world trade, the division of the U.S. economy is very different. The share of manufacturing is 57 percent, mining and agriculture are each about 10 percent, transportation and travel are each about 6 percent, and the balance is 11 percent (Passel, 1990 [2]). Manufacturing, the area in which international economic competition is most intense, plays a dominant role in export and import, and thus is given major emphasis in this report. Also discussed is the role of technology and quantitative thinking in the service sector, because the benefits of increases in productivity will be greatly multiplied if they are realized in this sector as well. Most sectors of our economy (service, agriculture, government, national security and defense, and manufacturing) have already benefited greatly from the introduction of U.S. advanced technology.

Major U.S. industries with a trade deficit (automobiles, oil, consumer electronics), those with a trade surplus (aircraft manufacture, chemicals), and those that are emerging or have a strategic importance for the future (biotechnology, computers) depend on advanced technology and quantitative reasoning, not only for research and development, but also through all stages of the product cycle, including especially the manufacturing process itself.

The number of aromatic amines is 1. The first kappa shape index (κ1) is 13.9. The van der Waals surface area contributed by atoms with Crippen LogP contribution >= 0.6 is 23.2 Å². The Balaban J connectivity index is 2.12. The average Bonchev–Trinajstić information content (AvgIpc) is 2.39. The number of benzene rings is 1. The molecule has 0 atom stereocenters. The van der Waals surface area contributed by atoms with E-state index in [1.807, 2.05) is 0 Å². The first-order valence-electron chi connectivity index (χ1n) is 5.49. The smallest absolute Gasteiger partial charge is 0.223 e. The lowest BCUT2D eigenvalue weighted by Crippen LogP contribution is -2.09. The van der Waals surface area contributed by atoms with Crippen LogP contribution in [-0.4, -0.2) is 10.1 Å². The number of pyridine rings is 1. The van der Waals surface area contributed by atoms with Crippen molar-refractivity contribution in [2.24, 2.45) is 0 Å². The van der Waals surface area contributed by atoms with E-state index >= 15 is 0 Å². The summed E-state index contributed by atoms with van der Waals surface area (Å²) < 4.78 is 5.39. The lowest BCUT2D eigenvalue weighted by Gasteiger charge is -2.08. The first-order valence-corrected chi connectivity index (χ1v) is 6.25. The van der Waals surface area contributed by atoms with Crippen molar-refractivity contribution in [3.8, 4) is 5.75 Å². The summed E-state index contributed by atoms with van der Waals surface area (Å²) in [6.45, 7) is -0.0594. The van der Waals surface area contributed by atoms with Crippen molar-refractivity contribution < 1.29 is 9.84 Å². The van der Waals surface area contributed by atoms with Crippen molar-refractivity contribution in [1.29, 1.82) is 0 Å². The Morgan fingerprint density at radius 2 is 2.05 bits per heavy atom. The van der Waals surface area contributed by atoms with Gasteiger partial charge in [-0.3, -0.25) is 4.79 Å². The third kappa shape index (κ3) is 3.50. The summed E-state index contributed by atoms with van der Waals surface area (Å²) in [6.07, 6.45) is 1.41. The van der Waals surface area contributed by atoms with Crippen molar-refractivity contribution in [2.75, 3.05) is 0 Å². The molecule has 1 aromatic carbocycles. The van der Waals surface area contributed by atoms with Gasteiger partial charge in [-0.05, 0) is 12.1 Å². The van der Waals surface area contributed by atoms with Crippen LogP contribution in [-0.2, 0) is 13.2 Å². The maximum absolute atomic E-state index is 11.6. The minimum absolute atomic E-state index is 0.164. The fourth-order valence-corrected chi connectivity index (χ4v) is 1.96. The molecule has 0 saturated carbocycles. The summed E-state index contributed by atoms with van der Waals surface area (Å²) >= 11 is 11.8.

Both advanced technology and economic analysis are implemented in quantitative terms. From the strategic planning for large organizations, to the design of novel or superior products, to the assessment of risk and safety factors and the engineering of reliable products, quantitative thinking has been critical to success. Quantitative thinking typically implies the formulation and modeling of a problem in mathematical terms and the simulation and solution of the model equations, often using computational methods. It necessarily requires validation and parameter adjustment through laboratory and field data. It is often interdisciplinary in nature.

Examples of clear quantitative and mathematical successes that have an impact on advanced technology and economic competitiveness are widespread. This fact can be verified by examining the complete product cycle, from strategic planning to research, engineering design, manufacturing efficiency, process control, quality improvement, marketing, inventory, transportation, distribution, and product maintenance. There are similar examples within the technology base, outside of specific product cycles, such as the advanced computational meth-

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